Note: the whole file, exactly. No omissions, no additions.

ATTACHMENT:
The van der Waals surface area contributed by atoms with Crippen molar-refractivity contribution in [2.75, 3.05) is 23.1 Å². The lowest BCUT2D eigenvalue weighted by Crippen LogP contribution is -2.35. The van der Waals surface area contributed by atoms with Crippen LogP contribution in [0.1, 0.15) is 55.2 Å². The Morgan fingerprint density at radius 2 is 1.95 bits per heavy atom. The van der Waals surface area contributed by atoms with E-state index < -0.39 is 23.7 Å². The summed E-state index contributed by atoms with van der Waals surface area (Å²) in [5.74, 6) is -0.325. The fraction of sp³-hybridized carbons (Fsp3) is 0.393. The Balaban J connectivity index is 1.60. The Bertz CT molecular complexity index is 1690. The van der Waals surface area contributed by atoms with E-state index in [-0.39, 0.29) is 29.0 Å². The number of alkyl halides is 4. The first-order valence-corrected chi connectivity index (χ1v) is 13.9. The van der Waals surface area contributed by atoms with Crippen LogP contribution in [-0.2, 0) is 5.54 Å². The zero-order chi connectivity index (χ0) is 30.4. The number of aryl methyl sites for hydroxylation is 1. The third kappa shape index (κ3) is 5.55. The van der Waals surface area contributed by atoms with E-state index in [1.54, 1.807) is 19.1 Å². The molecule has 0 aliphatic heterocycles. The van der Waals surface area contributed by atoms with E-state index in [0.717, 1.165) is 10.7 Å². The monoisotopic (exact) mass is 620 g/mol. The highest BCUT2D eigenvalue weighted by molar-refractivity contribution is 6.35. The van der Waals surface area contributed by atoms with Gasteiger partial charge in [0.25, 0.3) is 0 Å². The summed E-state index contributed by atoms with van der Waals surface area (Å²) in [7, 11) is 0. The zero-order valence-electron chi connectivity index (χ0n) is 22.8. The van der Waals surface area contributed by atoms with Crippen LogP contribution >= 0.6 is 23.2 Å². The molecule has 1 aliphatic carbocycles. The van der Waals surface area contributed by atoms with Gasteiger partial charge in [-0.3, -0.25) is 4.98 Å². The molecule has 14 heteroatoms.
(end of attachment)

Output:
The van der Waals surface area contributed by atoms with Crippen molar-refractivity contribution in [2.75, 3.05) is 23.1 Å². The lowest BCUT2D eigenvalue weighted by Crippen LogP contribution is -2.35. The van der Waals surface area contributed by atoms with Crippen LogP contribution in [0.1, 0.15) is 55.2 Å². The Morgan fingerprint density at radius 2 is 1.95 bits per heavy atom. The van der Waals surface area contributed by atoms with E-state index < -0.39 is 23.7 Å². The summed E-state index contributed by atoms with van der Waals surface area (Å²) in [5.74, 6) is -0.325. The fraction of sp³-hybridized carbons (Fsp3) is 0.393. The Balaban J connectivity index is 1.60. The Bertz CT molecular complexity index is 1690. The van der Waals surface area contributed by atoms with E-state index in [-0.39, 0.29) is 29.0 Å². The number of alkyl halides is 4. The first-order valence-corrected chi connectivity index (χ1v) is 13.9. The van der Waals surface area contributed by atoms with Crippen LogP contribution in [-0.2, 0) is 5.54 Å². The zero-order chi connectivity index (χ0) is 30.4. The number of aryl methyl sites for hydroxylation is 1. The third kappa shape index (κ3) is 5.55. The van der Waals surface area contributed by atoms with E-state index in [1.54, 1.807) is 19.1 Å². The molecule has 0 aliphatic heterocycles. The van der Waals surface area contributed by atoms with E-state index in [0.717, 1.165) is 10.7 Å². The monoisotopic (exact) mass is 620 g/mol. The highest BCUT2D eigenvalue weighted by molar-refractivity contribution is 6.35. The van der Waals surface area contributed by atoms with Gasteiger partial charge in [0.25, 0.3) is 0 Å². The summed E-state index contributed by atoms with van der Waals surface area (Å²) in [7, 11) is 0. The zero-order valence-electron chi connectivity index (χ0n) is 22.8. The van der Waals surface area contributed by atoms with Crippen LogP contribution >= 0.6 is 23.2 Å². The molecule has 1 aliphatic carbocycles. The van der Waals surface area contributed by atoms with Gasteiger partial charge in [-0.3, -0.25) is 4.98 Å². The molecule has 14 heteroatoms.